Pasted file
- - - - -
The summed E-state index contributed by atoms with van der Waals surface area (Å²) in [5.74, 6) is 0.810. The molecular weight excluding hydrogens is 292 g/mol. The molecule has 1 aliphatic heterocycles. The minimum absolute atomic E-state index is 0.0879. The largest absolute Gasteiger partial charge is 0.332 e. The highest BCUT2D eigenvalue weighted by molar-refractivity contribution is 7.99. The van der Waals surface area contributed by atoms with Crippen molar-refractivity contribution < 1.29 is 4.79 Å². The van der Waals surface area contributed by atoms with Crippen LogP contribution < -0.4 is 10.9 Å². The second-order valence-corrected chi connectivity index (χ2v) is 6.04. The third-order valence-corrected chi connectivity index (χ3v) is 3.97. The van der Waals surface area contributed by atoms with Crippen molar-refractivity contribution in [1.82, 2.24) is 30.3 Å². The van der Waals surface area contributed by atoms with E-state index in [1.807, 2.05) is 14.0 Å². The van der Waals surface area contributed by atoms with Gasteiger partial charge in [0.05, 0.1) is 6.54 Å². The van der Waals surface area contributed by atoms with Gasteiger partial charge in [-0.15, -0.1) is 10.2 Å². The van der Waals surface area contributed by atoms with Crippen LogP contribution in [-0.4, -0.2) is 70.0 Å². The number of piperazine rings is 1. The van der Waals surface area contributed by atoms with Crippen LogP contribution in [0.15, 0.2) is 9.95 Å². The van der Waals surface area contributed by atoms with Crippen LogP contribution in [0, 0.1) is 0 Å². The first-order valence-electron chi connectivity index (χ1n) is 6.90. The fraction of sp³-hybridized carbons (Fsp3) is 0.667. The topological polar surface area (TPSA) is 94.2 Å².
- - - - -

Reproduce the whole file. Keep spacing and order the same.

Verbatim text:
The summed E-state index contributed by atoms with van der Waals surface area (Å²) in [5.74, 6) is 0.810. The molecular weight excluding hydrogens is 292 g/mol. The molecule has 1 aliphatic heterocycles. The minimum absolute atomic E-state index is 0.0879. The largest absolute Gasteiger partial charge is 0.332 e. The highest BCUT2D eigenvalue weighted by molar-refractivity contribution is 7.99. The van der Waals surface area contributed by atoms with Crippen molar-refractivity contribution < 1.29 is 4.79 Å². The van der Waals surface area contributed by atoms with Crippen LogP contribution < -0.4 is 10.9 Å². The second-order valence-corrected chi connectivity index (χ2v) is 6.04. The third-order valence-corrected chi connectivity index (χ3v) is 3.97. The van der Waals surface area contributed by atoms with Crippen molar-refractivity contribution in [1.82, 2.24) is 30.3 Å². The van der Waals surface area contributed by atoms with E-state index in [1.807, 2.05) is 14.0 Å². The van der Waals surface area contributed by atoms with Gasteiger partial charge in [0.05, 0.1) is 6.54 Å². The van der Waals surface area contributed by atoms with Gasteiger partial charge in [-0.15, -0.1) is 10.2 Å². The van der Waals surface area contributed by atoms with Crippen LogP contribution in [-0.4, -0.2) is 70.0 Å². The number of piperazine rings is 1. The van der Waals surface area contributed by atoms with Crippen LogP contribution in [0.15, 0.2) is 9.95 Å². The van der Waals surface area contributed by atoms with Crippen LogP contribution in [0, 0.1) is 0 Å². The first-order valence-electron chi connectivity index (χ1n) is 6.90. The fraction of sp³-hybridized carbons (Fsp3) is 0.667. The topological polar surface area (TPSA) is 94.2 Å².